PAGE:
Firstly, there will be fewer passengers flying. As a result, the industry will remain saddled with overcapacity, not only today or later this year, but probably for years to come. This capacity will need to be removed if passenger airline companies ever wish to stand on their own two feet again. If and when airlines bite the bullet and eventually take the difficult steps, there will be severe collateral effects on airports, air leasing companies, catering companies and airplane manufacturers like Boeing and Airbus. Secondly, overall profitability per passenger will decrease because of the shift in passenger mix between higher margin business travellers and lower margin leisure travellers. It’s this simple - if appropriate measures are not taken to “right size” the industry in anticipation of the very slow recovery in the passenger airline business, the end result will either be “good money thrown after bad” (i.e. another round of government support), or a series of business consolidations and/or bankruptcies, either voluntary or involuntary.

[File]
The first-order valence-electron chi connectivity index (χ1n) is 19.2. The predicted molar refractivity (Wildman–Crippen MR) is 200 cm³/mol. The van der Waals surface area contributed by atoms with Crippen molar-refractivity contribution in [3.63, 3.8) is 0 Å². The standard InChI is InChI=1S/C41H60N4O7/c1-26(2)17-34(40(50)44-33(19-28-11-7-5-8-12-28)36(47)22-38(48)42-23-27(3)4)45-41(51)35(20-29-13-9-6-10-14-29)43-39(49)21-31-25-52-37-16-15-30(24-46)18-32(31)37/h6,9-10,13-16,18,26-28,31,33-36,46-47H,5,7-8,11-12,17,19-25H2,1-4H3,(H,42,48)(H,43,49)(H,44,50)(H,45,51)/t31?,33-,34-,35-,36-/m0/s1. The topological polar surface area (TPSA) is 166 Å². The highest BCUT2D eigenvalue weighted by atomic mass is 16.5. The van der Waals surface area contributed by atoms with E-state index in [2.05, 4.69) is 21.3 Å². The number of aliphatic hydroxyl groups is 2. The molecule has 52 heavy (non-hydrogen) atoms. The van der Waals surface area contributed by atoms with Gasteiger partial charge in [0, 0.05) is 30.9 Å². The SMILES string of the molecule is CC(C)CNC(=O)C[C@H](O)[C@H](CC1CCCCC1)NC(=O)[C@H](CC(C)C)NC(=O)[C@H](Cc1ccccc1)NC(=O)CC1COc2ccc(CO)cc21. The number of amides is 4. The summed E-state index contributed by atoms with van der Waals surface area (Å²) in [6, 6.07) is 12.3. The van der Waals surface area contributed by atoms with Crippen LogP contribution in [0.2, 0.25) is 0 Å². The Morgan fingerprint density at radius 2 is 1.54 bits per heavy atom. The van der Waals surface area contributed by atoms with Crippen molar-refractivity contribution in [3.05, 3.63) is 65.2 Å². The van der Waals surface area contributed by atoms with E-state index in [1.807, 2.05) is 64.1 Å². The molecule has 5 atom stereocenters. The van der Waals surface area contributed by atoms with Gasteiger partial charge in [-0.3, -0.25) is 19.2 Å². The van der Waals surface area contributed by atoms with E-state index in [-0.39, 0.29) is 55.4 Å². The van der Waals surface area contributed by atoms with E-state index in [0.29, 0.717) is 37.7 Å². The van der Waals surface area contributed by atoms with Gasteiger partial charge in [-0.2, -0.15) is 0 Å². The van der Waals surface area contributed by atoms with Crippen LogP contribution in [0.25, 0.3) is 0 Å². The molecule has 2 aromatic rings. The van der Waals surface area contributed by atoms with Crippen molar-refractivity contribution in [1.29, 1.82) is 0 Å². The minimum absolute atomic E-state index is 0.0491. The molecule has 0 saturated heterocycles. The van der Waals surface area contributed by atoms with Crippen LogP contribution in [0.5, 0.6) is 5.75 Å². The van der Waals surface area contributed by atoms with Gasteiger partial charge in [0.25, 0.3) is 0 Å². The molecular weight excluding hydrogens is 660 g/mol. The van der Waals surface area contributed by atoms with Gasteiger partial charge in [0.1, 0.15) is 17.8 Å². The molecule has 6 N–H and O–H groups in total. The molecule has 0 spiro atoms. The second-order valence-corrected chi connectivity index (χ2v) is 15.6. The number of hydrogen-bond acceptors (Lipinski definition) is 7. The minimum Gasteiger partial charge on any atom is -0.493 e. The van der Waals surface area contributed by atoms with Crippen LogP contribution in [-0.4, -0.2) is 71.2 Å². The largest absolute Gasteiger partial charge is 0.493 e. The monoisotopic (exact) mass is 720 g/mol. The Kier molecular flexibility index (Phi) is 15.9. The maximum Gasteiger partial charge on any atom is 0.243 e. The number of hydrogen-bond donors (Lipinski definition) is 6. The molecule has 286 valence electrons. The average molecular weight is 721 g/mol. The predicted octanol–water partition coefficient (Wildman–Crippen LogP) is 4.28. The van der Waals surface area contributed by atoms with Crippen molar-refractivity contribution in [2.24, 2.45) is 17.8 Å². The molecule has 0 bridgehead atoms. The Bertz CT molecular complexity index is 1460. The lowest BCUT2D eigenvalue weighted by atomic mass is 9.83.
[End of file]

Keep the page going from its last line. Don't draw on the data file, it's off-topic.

Government support rescued existing shareholders and creditors alike (“moral hazard”)
The availability of grants and low-interest loans with limited to no dilution to existing shareholders means that existing shareholders, bondholders and banks of passenger airline companies have wiggled out of potentially disastrous positions with no negative repercussions whatsoever (except for a decrease in the airlines’ stock prices). Without state support, creditors - both bondholders and lenders (i.e. banks) - might have found themselves in a very different position today, holding debt valued at less than 100 cents on the dollar which would reflect the significant diminution in the value of the airline. For those airlines that ultimately fail, existing shareholders would be replaced with existing creditors which would become the new owners of a restructured company. This is the way free markets work, at least ordinarily.
In my opinion, there is one good example of how such a restructuring should work, and this involves low cost European carrier Norwegian Airlines. In the case of Norwegian Airlines, existing shareholders and creditors successfully engineered a debt-for-equity swap to unlock state-aid, which was contingent on an out-of-bankruptcy restructuring. 95% of the existing shareholders were wiped out and replaced by the existing creditors (bondholders, banks and lessors), which became the new owners of 95% of the company. As a result, the Norwegian government unlocked an incremental 2.7 billion krona ($262 million) of additional funding so that the debt-free airline could see itself through this crisis, even though almost all of its planes are currently grounded.